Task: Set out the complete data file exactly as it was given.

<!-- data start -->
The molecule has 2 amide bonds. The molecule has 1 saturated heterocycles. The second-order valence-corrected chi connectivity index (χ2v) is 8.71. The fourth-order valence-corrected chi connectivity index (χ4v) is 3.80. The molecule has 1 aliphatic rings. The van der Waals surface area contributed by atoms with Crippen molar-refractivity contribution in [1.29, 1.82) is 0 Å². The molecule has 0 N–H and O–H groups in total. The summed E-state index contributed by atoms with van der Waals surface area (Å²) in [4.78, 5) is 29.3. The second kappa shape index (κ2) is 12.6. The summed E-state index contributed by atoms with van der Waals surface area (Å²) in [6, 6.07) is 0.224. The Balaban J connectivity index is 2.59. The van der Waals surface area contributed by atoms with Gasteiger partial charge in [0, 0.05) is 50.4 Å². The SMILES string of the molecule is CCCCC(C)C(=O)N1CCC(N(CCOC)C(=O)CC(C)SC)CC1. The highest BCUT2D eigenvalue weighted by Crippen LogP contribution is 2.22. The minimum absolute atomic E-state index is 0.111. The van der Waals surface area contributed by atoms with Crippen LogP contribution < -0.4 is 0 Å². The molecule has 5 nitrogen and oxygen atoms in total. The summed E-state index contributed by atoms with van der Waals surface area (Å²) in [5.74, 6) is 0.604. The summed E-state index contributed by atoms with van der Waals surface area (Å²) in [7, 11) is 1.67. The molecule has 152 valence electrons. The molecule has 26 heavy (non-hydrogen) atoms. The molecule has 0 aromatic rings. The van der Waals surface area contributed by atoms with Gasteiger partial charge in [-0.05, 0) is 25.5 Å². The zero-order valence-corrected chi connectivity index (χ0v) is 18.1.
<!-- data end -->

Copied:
The molecule has 2 amide bonds. The molecule has 1 saturated heterocycles. The second-order valence-corrected chi connectivity index (χ2v) is 8.71. The fourth-order valence-corrected chi connectivity index (χ4v) is 3.80. The molecule has 1 aliphatic rings. The van der Waals surface area contributed by atoms with Crippen molar-refractivity contribution in [1.29, 1.82) is 0 Å². The molecule has 0 N–H and O–H groups in total. The summed E-state index contributed by atoms with van der Waals surface area (Å²) in [4.78, 5) is 29.3. The second kappa shape index (κ2) is 12.6. The summed E-state index contributed by atoms with van der Waals surface area (Å²) in [6, 6.07) is 0.224. The Balaban J connectivity index is 2.59. The van der Waals surface area contributed by atoms with Gasteiger partial charge in [0, 0.05) is 50.4 Å². The SMILES string of the molecule is CCCCC(C)C(=O)N1CCC(N(CCOC)C(=O)CC(C)SC)CC1. The highest BCUT2D eigenvalue weighted by Crippen LogP contribution is 2.22. The minimum absolute atomic E-state index is 0.111. The van der Waals surface area contributed by atoms with Crippen LogP contribution < -0.4 is 0 Å². The molecule has 5 nitrogen and oxygen atoms in total. The summed E-state index contributed by atoms with van der Waals surface area (Å²) in [5.74, 6) is 0.604. The summed E-state index contributed by atoms with van der Waals surface area (Å²) in [7, 11) is 1.67. The molecule has 152 valence electrons. The molecule has 26 heavy (non-hydrogen) atoms. The molecule has 0 aromatic rings. The van der Waals surface area contributed by atoms with Gasteiger partial charge in [-0.05, 0) is 25.5 Å². The zero-order valence-corrected chi connectivity index (χ0v) is 18.1.